Malaysian Transport Minister Hishammuddin Hussein said Tuesday the international land and sea search area is currently around 7.68 million square kilometers (2.24 million nautical square miles).
He told a news conference the "unique, unprecedented" search extended from central Asia to the southern Indian Ocean.
It covers two huge arcs north and south of the area from where last contact was made.
Twenty-five countries are now helping to hunt for the plane, which disappeared on March 8 en-route to Beijing with 239 people on board.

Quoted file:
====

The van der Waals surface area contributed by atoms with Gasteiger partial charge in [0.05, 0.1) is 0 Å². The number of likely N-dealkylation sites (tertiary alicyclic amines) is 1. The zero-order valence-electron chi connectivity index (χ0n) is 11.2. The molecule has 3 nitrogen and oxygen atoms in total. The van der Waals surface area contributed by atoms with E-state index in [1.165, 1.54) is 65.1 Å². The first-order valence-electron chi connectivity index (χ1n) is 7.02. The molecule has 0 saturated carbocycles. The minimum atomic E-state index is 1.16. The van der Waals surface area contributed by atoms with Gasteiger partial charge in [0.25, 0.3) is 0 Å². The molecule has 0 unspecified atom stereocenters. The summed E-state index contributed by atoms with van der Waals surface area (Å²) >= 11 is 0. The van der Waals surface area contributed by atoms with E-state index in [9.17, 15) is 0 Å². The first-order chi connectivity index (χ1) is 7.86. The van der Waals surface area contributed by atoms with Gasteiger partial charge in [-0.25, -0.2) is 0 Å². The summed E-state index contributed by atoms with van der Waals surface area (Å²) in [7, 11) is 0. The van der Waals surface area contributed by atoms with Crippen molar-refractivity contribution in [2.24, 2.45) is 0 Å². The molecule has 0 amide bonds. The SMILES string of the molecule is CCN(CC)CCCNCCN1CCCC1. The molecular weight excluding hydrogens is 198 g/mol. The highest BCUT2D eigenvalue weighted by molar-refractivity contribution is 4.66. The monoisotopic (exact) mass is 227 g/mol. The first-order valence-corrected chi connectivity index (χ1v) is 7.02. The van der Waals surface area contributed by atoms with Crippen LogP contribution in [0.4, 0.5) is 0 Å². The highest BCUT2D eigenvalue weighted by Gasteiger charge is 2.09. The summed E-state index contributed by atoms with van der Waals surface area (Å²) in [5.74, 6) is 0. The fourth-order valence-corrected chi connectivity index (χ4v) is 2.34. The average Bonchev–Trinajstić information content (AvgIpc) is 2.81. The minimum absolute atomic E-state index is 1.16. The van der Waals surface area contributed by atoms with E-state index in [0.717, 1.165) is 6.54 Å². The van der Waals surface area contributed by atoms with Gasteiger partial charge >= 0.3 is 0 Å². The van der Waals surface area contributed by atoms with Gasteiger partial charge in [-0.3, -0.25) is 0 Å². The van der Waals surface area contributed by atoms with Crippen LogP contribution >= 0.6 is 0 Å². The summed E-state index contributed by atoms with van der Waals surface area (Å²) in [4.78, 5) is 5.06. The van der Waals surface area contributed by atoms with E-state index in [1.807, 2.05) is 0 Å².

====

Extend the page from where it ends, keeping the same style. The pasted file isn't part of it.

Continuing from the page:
Intelligence services are yet to determine the fate of the plane, with speculation rising over a possible hijacking.
Malaysian authorities say someone on board the flight switched off two vital pieces of communication equipment, allowing the plane to fly almost undetected.
As a result, the investigation has zeroed in on the plane's captain, Zaharie Ahmad Shah, and his co-pilot Fariq Abdul Hamid, with the key question being about the identity of the person in control of the plane when it veered off-course about an hour after takeoff.
The continued uncertainty has enraged anxious relatives who still know little about the fate of their loved ones.
On Tuesday a group of relatives of some of the Chinese passengers in Beijing said they planned to start a hunger strike to protest the handling of the investigation.
They allege that Malaysian authorities are holding back information and have demanded more clarity.
ccp/rc (AFP, Reuters, AP)